[Column] Whatever happens, I’m always here to update you.

In the beginning, all the posts were like these “columns”.
I summarized news and posted it on Facebook and other SNSs.
Nobody believed me for some reason.
I posted all the sources on various pages of Facebook.
This is the beginning of Fukushima Diary.

At a night, I posted 10 ~ 20 links of the news by major media companies.
However, still some people doubted me and most of them just left me.

Now I know they were just scared to death.

The first blog was shut down 2 hours after my first post due to Ddos attack.
The history of Fukushima Diary is the history of trolls and personal attacks of people who are scared to death. Most of the people don’t like listening to depressive information. However actually whether I tell it not, and yet It leaks.

I think I should have entirely ignored them sooner.
Fukushima Diary has been warning about the increasing contaminated water, fish contamination and the rise of pro-nuke policy since last year. Foreign media companies are slowly catching up but they look almost like they are stopping to me.

What makes me impatient is even though Fukushima Diary reports sooner than anyone else on the internet, it reaches only a limited number of the readers who come to the site frequently.
but this is the best thing I can do.

None of the plant parameters shows the situation is getting better. The most frightening fact is not merely the radiation readings, but that it will continue to be worse and worse.
The completely rusted steel beams on the top of reactor3 tell everything. It cannot last for 40 years or more.

It’s the best for people to get away from there.
but I know it can’t be this easy. They have to find a job, support their family, learn the new language etc.. I can’t get them the new job like magic. The only thing I can do is to keep telling.

I don’t care about people who don’t listen to me. It’s not my job to listen, it’s their job.
but voice is always here. If they need information, I’m always here. I’m sure I can provide the latest worst news in the simplest way.

There must have been tens of thousand of twenty somethings around in Tokyo, who speak English.
For some reason, I’m the only one to tell it to the world. Since day zero, I’ve seen everything, recorded everything, and remember them all. I can tell what happened when why, and in what order.
Unfortunately, there’s no replacement of me. At this moment, the world doesn’t seem to need me so much.
I’m watching the world, especially Fukushima part like when I’m watching a growing balloon.
It’s only a matter of time the extremely contaminated water starting to overflow everywhere.
I feel responsibility in this role. You’ll always find me here telling and predicting what is going to happen next.



Thank you for your support. Monthly donation is also very helpful !


Français :

[Édito] Quoi qu’il se passe, je sera toujours là pour vous le dire


Au début, tous les sujets étaient comme ces “éditos”.
Je résumais les nouvelles et je les publiait sur Facebook et d’autres réseaux sociaux.
Personne ne me croyait.
Je publiais toutes les sources sur plusieurs pages de Facebook.
C’était le début du Fukushima Diary.

Une nuit, j’ai publié 10 à 20 liens sur des nouvelles de grandes sociétés de presse.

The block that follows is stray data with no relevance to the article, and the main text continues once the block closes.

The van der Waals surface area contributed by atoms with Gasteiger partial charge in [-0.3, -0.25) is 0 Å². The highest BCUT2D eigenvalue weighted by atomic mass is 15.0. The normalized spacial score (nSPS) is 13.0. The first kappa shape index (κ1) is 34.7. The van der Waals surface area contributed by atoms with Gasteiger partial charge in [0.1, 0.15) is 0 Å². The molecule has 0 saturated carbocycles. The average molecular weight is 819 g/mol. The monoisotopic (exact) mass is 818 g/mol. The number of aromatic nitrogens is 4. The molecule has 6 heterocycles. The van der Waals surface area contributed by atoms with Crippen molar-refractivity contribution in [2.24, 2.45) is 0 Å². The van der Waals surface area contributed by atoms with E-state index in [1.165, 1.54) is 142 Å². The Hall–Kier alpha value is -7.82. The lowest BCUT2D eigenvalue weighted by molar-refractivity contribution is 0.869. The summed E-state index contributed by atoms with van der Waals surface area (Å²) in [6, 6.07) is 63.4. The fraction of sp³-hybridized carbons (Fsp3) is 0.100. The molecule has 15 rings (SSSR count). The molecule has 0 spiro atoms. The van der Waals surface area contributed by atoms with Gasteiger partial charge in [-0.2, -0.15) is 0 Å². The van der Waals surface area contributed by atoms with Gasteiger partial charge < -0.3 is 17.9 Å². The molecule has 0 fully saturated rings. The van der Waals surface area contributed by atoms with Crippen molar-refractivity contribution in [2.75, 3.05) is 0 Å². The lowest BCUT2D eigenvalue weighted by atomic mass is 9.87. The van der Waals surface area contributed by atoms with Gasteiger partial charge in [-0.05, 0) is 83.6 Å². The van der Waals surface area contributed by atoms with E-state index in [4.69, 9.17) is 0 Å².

et il y avait toujours des gens pour douter de moi et la plupart m’ont simplement quitté.

Maintenant, je sais qu’ils étaient seulement effrayés à mort.

Le premier blog a été arrêté 2 heures après mon premier sujet à cause d’une attaque en déni de service (Ddos attack).
L’histoire du Fukushima Diary est une histoire de trolls et d’attaques personnelles de gens terrorisés par la mort. La plupart des gens n’aiment pas écouter les mauvaises nouvelles. De toute façon, en fait, que je le dise ou non, ça sort encore quand même.
Je pense que j’aurais du les ignorer totalement plus vite.

Le Fukushima Diary averti depuis l’an dernier sur l’augmentation des eaux extrêmement radioactives, la contamination du poisson et la montée de la politique pro-nucléaire. Les sociétés de presse étrangères commencent doucement à le prendre en compte mais c’est complètement comme s’ils avaient l’air de vouloir me bloquer.

Ce qui me rend impatient c’est que, bien que le Fukushima Diary publie avant tous les autres sur Internet, il n’atteint que le petit nombre de lecteurs venant souvent sur le site.
mais c’est le mieux que je puisse faire.

Aucun des paramètres de la centrale n’indique que la situation s’améliore. Le fait le plus effrayant n’est pas simplement dans les relevés de radioactivité mais sue le fait que ça va continuer à empirer de plus en plus.
Les poutrelles complètement rouillées au sommet du réacteur 3 disent tout. Ça ne pourra pas attendre 40 ans et plus.

Pour les gens, le mieux est de s’en aller de là.
mais je sais que ça ne peut pas être facile. Ils doivent trouver un travail, soutenir leur famille, apprendre une autre langue, etc.. Je ne peux pas leur donner un nouveau travail comme par magie. La seule chose que je peux faire est de continuer à parler.

Je me fiche des gens qui ne m’écoutent pas. Mon travail n’est pas d’écouter, c’est le leur.
mais la voix est toujours là. S’ils ont besoin d’information, je suis toujours là. Je suis certain de pouvoir leur donner les pires nouvelles de la façon la plus simple.

Il doit y avoir des dizaines de milliers de gens de vingt ans et plus autour et dans Tokyo, qui parlent anglais.
Je suis le seul au monde à le dire. Depuis le premier jour, j’ai tout vu, tout enregistré, et je me souviens de tout.
Je peux dire ce qui s’est passé, quand, pourquoi et dans quel ordre.
Malheureusement, il n’y a rien pour me remplacer.

En ce moment, le monde ne semple pas avoir tellement besoin de moi.
Je regarde le monde, en particulier la partie de Fukushima, comme si je regardais grossir un ballon.
Ce n’est qu’une question de temps avant que les eaux extrêmement radioactives se mettent à fuir partout.
Je me sens une responsabilité dans ce rôle. Vous me trouverez toujours ici pour parler et prédire ce qui va se passer ensuite.


Merci de votre soutien. Les virements mensuels sont aussi très utiles !

  1. Iori,
    My family and I were expats in Tokyo from August 2009 to December 2011.
    I have to tell you that I left your country heartbreaked! I leave learned to love your people and culture!
    Looking for news about Fukushima situation, I found your blog in January 2012, which I have been reeding it since then…